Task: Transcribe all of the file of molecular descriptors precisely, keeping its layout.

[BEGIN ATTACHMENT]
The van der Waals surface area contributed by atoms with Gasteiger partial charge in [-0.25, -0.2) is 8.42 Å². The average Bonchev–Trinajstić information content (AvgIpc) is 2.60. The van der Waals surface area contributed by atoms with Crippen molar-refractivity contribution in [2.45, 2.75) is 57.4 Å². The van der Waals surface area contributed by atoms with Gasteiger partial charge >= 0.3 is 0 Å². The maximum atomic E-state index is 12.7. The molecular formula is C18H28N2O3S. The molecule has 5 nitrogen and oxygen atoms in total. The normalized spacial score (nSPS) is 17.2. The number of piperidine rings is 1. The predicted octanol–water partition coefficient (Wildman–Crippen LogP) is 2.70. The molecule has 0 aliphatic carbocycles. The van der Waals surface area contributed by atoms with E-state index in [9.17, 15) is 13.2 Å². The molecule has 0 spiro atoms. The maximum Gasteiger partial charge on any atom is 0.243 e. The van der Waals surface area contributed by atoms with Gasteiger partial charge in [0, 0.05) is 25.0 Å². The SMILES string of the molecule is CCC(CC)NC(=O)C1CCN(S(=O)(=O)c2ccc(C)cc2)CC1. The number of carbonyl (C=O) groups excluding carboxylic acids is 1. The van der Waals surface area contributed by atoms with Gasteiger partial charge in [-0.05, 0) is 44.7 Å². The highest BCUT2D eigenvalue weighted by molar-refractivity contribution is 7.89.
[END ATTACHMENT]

The van der Waals surface area contributed by atoms with Gasteiger partial charge in [-0.25, -0.2) is 8.42 Å². The average Bonchev–Trinajstić information content (AvgIpc) is 2.60. The van der Waals surface area contributed by atoms with Crippen molar-refractivity contribution in [2.45, 2.75) is 57.4 Å². The van der Waals surface area contributed by atoms with Gasteiger partial charge >= 0.3 is 0 Å². The maximum atomic E-state index is 12.7. The molecular formula is C18H28N2O3S. The molecule has 5 nitrogen and oxygen atoms in total. The normalized spacial score (nSPS) is 17.2. The number of piperidine rings is 1. The predicted octanol–water partition coefficient (Wildman–Crippen LogP) is 2.70. The molecule has 0 aliphatic carbocycles. The van der Waals surface area contributed by atoms with E-state index in [9.17, 15) is 13.2 Å². The molecule has 0 spiro atoms. The maximum Gasteiger partial charge on any atom is 0.243 e. The van der Waals surface area contributed by atoms with Gasteiger partial charge in [0, 0.05) is 25.0 Å². The SMILES string of the molecule is CCC(CC)NC(=O)C1CCN(S(=O)(=O)c2ccc(C)cc2)CC1. The number of carbonyl (C=O) groups excluding carboxylic acids is 1. The van der Waals surface area contributed by atoms with Gasteiger partial charge in [-0.05, 0) is 44.7 Å². The highest BCUT2D eigenvalue weighted by molar-refractivity contribution is 7.89.